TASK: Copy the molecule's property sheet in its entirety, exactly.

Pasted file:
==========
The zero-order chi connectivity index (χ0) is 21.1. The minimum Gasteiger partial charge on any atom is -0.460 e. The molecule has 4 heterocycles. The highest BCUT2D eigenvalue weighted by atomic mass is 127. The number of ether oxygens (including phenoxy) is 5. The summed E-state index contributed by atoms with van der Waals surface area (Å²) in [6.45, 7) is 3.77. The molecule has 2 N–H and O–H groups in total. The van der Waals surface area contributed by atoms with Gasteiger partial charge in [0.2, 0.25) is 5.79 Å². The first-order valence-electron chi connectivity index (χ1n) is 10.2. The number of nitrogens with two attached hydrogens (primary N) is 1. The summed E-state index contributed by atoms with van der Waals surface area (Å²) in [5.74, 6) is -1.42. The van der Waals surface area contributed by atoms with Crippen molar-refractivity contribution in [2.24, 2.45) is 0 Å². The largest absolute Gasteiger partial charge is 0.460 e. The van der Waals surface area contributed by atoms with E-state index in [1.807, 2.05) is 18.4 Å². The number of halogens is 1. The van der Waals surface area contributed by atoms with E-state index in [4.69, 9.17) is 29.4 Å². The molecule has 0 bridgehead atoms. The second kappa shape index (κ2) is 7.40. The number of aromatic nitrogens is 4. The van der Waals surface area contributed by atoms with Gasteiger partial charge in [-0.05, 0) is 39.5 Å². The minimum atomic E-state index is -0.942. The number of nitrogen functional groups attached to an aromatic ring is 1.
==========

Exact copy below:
The zero-order chi connectivity index (χ0) is 21.1. The minimum Gasteiger partial charge on any atom is -0.460 e. The molecule has 4 heterocycles. The highest BCUT2D eigenvalue weighted by atomic mass is 127. The number of ether oxygens (including phenoxy) is 5. The summed E-state index contributed by atoms with van der Waals surface area (Å²) in [6.45, 7) is 3.77. The molecule has 2 N–H and O–H groups in total. The van der Waals surface area contributed by atoms with Gasteiger partial charge in [0.2, 0.25) is 5.79 Å². The first-order valence-electron chi connectivity index (χ1n) is 10.2. The number of nitrogens with two attached hydrogens (primary N) is 1. The summed E-state index contributed by atoms with van der Waals surface area (Å²) in [5.74, 6) is -1.42. The van der Waals surface area contributed by atoms with Crippen molar-refractivity contribution in [2.24, 2.45) is 0 Å². The largest absolute Gasteiger partial charge is 0.460 e. The van der Waals surface area contributed by atoms with E-state index in [1.807, 2.05) is 18.4 Å². The number of halogens is 1. The van der Waals surface area contributed by atoms with E-state index in [4.69, 9.17) is 29.4 Å². The molecule has 0 bridgehead atoms. The second kappa shape index (κ2) is 7.40. The number of aromatic nitrogens is 4. The van der Waals surface area contributed by atoms with Gasteiger partial charge in [-0.05, 0) is 39.5 Å². The minimum atomic E-state index is -0.942. The number of nitrogen functional groups attached to an aromatic ring is 1.